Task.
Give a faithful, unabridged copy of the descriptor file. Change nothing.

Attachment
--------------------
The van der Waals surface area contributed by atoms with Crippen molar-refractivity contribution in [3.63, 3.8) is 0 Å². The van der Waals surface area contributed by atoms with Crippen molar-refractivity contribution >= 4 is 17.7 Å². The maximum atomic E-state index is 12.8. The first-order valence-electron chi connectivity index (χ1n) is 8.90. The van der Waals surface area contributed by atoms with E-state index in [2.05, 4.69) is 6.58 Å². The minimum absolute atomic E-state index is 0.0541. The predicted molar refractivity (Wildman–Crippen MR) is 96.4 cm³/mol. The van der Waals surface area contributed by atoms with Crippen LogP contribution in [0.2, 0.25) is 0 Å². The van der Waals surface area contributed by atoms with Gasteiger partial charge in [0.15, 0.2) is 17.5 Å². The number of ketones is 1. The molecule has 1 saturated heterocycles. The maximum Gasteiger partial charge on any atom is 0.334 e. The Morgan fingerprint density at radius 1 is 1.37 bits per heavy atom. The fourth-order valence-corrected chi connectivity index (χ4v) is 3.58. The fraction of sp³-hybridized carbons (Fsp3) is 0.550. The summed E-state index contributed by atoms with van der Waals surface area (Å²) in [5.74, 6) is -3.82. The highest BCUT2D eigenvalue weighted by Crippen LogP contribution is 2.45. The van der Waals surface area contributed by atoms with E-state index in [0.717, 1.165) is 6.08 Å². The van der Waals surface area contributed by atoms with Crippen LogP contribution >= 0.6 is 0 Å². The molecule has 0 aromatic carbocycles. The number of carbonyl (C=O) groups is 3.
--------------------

The van der Waals surface area contributed by atoms with Crippen molar-refractivity contribution in [3.63, 3.8) is 0 Å². The van der Waals surface area contributed by atoms with Crippen molar-refractivity contribution >= 4 is 17.7 Å². The maximum atomic E-state index is 12.8. The first-order valence-electron chi connectivity index (χ1n) is 8.90. The van der Waals surface area contributed by atoms with E-state index in [2.05, 4.69) is 6.58 Å². The minimum absolute atomic E-state index is 0.0541. The predicted molar refractivity (Wildman–Crippen MR) is 96.4 cm³/mol. The van der Waals surface area contributed by atoms with Crippen LogP contribution in [0.2, 0.25) is 0 Å². The van der Waals surface area contributed by atoms with Gasteiger partial charge in [0.15, 0.2) is 17.5 Å². The number of ketones is 1. The molecule has 1 saturated heterocycles. The maximum Gasteiger partial charge on any atom is 0.334 e. The Morgan fingerprint density at radius 1 is 1.37 bits per heavy atom. The fourth-order valence-corrected chi connectivity index (χ4v) is 3.58. The fraction of sp³-hybridized carbons (Fsp3) is 0.550. The summed E-state index contributed by atoms with van der Waals surface area (Å²) in [5.74, 6) is -3.82. The highest BCUT2D eigenvalue weighted by Crippen LogP contribution is 2.45. The van der Waals surface area contributed by atoms with E-state index in [0.717, 1.165) is 6.08 Å². The van der Waals surface area contributed by atoms with Crippen LogP contribution >= 0.6 is 0 Å². The molecule has 0 aromatic carbocycles. The number of carbonyl (C=O) groups is 3.